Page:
I want to check the Beomaster power supply with everything back in the cabinet. I also want to see what the condition actually is on the microcomputer and display boards. Since this Beomaster arrived in a non-working state I don't really know if those two boards have any issues aside from the electrolytic capacitors.
So here goes...
It is difficult to really document clearly with pictures where every cable connection goes. The best thing to do is label the connectors as you are disassembling them and take lots of pictures.
Here are a few pictures of the reassembly of the Preamplifier, FM, FM Interface, Filter & Tone Controls and Microcomputer boards.
After a double and triple check of the wiring I plugged the Beomaster power cord into my bench AC power strip. This looks promising. It means I at least have +5V power. The Beomaster correctly comes up in Standby mode.
Time to check the voltage regulators.
First the +5V even though I know it has to be working. I still want to measure the input and output of the regulator.
Now to check the ±15V regulators. I like to use TP1 or TP2 mode to first take the Beomaster out of Standby. I selected TP2 in this case and that quickly reveals the display segments do have faulty LEDs. I was expecting that but it needed to be confirmed.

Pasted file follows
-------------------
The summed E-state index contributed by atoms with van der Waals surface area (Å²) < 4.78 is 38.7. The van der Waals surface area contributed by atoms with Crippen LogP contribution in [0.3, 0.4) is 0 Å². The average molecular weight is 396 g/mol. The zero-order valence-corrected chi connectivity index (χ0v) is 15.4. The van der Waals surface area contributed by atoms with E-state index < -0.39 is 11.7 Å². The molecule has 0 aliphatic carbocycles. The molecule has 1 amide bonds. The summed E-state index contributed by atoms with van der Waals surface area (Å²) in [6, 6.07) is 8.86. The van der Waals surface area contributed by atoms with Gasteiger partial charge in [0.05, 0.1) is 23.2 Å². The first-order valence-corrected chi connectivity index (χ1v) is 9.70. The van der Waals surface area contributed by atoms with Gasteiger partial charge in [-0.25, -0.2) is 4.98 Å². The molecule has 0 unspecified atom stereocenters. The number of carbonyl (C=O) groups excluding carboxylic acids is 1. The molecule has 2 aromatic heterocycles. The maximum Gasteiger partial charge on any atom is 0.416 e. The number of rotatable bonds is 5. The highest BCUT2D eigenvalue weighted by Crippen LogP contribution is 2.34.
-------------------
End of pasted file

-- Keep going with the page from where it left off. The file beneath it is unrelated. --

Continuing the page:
Checking the -15V regulator I can see its input and output are good.
Not good news on the +15V regulator. The output is bad.
That isn't a big deal though as these regulators are easy to come by and the location of the component makes it easy to replace.
I also checked the ±55V reservoir capacitor voltages. This picture shows that it is at 56V which is fine.
I am happy with the test results. Nothing major. Importantly, the microcomputer appears to be great. The display board has bad segments but the plan was to change those LEDs out anyway. The +15V regulator failure should be easy to deal with. I will replace the regulator, proceed with the display LED replacement and perform the preventative measure of replacing the microcomputer crystal oscillator devices.
That should keep me busy for a while. Once those steps are complete I should be able to put the Beomaster in operational mode, recheck the no-load current and DC offset in the output amplifier and give the receiver a listen.